checked with toyota this engine is a problem if belt does break. remember car companies are saying timing belt do not need replacement now until 105,000 miles. your lifetime of an engine is now 250,000 miles on imports if you keep up good oil changes. but that has nothing to do with the timing belt it is not lubed. age is a factor in it life because it is like any other rubber belt it dryrots. if it breaks expect severe engine damage. and a lot of money to fix thats how your dealers make money.
  • gusgus Member Posts: 254
    I think that we established that this engine had a chain, rather than a belt. Yes, belts on interference engines can cause a lot of damage if they go bad, but chains go bad infrequently, and they are lubricated by the engine oil. Furthermore, chains will give signs of going bad. On the pre-Tacoma Toyota Truck engines (as well as early Celicas), the chain will loosen up and make a rattling sound, which is a pretty good indication that the chain needs to be done. On these models, even with just the beginnings of a rattle, you're a far way from chain failure.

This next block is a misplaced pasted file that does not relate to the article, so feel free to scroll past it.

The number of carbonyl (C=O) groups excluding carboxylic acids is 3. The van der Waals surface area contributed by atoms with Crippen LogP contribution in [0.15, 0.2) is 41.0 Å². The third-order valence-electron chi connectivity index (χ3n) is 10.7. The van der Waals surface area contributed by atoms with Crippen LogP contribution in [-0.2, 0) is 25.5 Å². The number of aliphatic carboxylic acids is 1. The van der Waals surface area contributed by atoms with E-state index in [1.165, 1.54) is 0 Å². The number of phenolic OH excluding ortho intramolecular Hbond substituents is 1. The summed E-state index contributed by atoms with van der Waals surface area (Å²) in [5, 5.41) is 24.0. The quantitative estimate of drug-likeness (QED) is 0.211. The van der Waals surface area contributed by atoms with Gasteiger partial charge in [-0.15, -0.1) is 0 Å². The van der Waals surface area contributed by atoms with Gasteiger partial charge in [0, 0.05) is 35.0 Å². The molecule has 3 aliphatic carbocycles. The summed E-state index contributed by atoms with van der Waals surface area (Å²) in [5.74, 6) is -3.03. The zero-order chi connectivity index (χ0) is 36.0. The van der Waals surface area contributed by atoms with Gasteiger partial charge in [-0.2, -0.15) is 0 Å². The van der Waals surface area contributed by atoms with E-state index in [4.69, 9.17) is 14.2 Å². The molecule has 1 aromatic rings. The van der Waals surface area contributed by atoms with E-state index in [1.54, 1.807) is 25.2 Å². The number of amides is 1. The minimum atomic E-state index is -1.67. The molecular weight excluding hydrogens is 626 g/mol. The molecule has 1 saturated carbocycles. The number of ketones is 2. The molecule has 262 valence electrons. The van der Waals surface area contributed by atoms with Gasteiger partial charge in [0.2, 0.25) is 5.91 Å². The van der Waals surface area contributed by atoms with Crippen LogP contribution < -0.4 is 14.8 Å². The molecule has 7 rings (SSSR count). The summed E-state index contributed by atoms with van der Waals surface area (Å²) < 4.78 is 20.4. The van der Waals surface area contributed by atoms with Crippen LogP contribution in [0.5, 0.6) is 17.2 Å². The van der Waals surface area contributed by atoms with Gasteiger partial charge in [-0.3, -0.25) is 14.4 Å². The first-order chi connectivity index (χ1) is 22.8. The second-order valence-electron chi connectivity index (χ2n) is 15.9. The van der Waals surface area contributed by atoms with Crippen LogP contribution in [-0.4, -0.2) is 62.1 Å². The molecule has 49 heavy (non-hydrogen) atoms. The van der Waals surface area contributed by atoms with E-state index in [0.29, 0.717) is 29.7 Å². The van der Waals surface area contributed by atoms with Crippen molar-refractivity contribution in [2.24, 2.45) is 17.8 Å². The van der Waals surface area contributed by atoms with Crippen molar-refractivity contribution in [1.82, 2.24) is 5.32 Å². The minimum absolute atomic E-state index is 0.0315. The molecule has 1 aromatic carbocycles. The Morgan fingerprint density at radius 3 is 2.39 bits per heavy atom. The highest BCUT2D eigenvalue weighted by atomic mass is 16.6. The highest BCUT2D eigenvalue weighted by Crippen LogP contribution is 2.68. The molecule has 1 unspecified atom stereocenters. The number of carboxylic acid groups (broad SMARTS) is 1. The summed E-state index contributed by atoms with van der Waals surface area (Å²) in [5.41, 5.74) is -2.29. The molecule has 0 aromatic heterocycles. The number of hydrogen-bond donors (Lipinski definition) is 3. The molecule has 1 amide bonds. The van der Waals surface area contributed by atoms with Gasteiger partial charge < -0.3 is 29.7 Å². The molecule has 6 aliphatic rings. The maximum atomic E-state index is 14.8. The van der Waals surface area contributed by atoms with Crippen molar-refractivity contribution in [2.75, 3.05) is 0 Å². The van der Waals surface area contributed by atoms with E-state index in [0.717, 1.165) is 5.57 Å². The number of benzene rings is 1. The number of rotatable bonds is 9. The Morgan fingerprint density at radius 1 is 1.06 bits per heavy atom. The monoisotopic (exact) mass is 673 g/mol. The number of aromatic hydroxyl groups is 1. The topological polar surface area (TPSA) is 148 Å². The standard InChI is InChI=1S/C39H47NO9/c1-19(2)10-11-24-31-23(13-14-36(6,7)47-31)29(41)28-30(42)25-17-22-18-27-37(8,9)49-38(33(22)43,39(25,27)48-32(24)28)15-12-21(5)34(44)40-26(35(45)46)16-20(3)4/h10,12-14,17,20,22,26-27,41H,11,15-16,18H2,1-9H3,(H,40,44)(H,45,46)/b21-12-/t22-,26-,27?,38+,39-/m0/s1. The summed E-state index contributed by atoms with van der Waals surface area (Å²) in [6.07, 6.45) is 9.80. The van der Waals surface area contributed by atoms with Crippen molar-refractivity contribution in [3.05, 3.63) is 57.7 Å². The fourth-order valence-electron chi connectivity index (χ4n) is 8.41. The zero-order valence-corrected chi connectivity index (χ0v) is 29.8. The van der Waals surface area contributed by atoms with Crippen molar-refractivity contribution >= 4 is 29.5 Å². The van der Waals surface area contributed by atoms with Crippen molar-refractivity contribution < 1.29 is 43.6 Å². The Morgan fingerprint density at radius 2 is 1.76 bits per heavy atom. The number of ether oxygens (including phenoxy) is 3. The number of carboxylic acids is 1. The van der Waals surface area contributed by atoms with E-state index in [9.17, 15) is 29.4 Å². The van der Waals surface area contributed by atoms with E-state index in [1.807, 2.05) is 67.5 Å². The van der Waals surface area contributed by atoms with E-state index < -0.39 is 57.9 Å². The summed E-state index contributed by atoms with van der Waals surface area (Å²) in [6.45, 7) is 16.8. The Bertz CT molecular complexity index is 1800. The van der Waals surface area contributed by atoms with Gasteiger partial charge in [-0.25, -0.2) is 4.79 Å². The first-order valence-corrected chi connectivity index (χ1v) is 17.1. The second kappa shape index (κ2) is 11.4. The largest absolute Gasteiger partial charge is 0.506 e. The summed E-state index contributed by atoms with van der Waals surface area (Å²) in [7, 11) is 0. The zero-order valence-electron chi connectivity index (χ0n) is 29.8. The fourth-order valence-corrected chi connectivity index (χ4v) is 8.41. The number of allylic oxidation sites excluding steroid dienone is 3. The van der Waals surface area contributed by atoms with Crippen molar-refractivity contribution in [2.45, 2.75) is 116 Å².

I doubt that manufacturers try to mislead people for the sake of replacing entire engines. This seems far-fetched to me. I'll grant you that some manufacturers are mis-judging the length of time that their belts last, but is it intentional? Doubtful.

    Manufacturers know that a greater replacement interval for t-belts will shake out as a lower estimated annual repair cost on their vehicle. It's a selling point. If a car is on a 60,000 mile t-belt schedule, then in 250,000 miles the car is due to have four t-belts. If the car only gets a t-belt at 100k, then that car will have 2 t-belt replacements. Let's say that timing belts cost 500 dollars to replace (mostly labor). Well, if you buy the car with the 100K t-belt schedule, then, over the life of the car, you'll save $1000 in maintenance over the car on the 60K schedule! This is in theory. In practice, it's likely to be different.
  • epoeepoe Member Posts: 56